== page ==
Singapore today reported 47 new cases today, 16 of them imported, and Hong Kong reported 32 new cases, 24 of them with a travel history.

New fatality rate estimates

In research developments today, scientists from the MRC Center for Global Infectious Disease Analysis at Imperial College London estimated that symptom onset to death is 18 days and that the case-fatality rate (CFR) in and outside of China is 1.4%, but declined to 0.66 after adjusting for undiagnosed cases. The team, which based its findings on case data from people who died from COVID-19, published its findings yesterday in The Lancet Infectious Diseases.

The hospitalization rate was 8.2% for people in their 50s, but rose to 18.4% for people ages 80 and older.

In a related commentary in the same issue, Shigui Ruan, PhD, with the mathematics department at the University of Miami in Florida, wrote that estimating the CFR in real time is challenging, but it's an important piece of information to guide the outbreak response. He added that estimates might vary country to country based on several factors, including differences in prevention, control, preparedness, healthcare availability, and mitigation policies, and because the CFR is substantially affected by the preparedness and availability of healthcare.

Michael T. Osterholm, PhD, MPH, said one problem with the study's conclusions is that it doesn't factor in comorbidity risk factors, especially obesity, which is rare in China but much more common in the United States, where 45% of men and woman are moderately to severely obese.

He said his conversations with medical colleagues in New York City reveal that the number one risk factor for severe disease and death there is obesity. Osterholm is directory of the University of Minnesota's Center for Infectious Disease Research and Policy (CIDRAP), which publishes CIDRAP News.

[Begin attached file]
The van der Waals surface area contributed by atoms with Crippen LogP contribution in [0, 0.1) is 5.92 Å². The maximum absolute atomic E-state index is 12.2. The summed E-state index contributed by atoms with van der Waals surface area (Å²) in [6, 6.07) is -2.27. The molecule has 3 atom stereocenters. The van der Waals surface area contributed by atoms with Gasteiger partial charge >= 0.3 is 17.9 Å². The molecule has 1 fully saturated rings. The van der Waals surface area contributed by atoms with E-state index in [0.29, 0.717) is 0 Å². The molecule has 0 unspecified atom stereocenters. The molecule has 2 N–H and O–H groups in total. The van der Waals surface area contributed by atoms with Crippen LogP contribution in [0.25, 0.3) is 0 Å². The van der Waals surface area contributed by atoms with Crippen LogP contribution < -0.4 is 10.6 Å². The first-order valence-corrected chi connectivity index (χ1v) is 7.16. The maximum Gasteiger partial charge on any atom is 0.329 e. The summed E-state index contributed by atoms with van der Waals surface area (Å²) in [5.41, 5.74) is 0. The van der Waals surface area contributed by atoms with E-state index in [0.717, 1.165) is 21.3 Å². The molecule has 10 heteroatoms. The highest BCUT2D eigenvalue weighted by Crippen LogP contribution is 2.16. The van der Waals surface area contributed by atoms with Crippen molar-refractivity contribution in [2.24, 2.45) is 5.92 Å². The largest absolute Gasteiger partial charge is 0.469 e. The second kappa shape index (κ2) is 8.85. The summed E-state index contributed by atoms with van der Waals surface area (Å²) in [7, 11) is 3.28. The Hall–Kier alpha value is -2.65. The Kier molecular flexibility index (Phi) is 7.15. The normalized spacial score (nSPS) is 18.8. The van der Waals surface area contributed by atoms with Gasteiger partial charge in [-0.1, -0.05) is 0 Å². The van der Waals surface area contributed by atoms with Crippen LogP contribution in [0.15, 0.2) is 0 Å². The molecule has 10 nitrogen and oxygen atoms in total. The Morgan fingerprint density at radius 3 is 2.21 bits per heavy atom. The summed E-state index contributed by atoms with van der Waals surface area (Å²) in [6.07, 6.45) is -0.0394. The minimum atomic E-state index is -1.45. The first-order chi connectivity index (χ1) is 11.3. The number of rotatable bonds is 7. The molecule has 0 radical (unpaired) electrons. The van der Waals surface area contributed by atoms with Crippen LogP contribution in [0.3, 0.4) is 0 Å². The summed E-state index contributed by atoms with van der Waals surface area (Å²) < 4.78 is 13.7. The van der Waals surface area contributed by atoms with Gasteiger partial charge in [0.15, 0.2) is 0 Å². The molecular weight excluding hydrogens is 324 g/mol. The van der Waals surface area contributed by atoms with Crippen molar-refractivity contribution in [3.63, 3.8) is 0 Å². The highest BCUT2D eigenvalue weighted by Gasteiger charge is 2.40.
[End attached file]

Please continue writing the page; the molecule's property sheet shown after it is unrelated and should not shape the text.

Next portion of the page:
The study's authors acknowledge that reality. They write, "Mortality can also be expected to vary with the underlying health of specific populations, given that the risks associated with COVID-19 will be heavily influenced by the presence of underlying comorbidities."

Different infection patterns in Korea

In the other study, researchers from the United States and Korea found differences in illness and death patterns by age and gender when they compared data from South Korea with data from China. They published their findings today in Clinical Infectious Diseases.

In China, illness levels were greatest in people ages 50 to 59, but in South Korea, illnesses showed peaks in two different groups: they were highest in those ages 20 to 29 and second-highest in those ages 50 to 59. China's cases trended slightly male, while South Korea's patients were female by a 2:1 ratio. The CFR in South Korean males, however, was twice as high as in female Korean patients.

The researchers said the younger tilt in South Korea's cases may reflect lower rates of physical distancing and compliance with quarantine measures in younger people.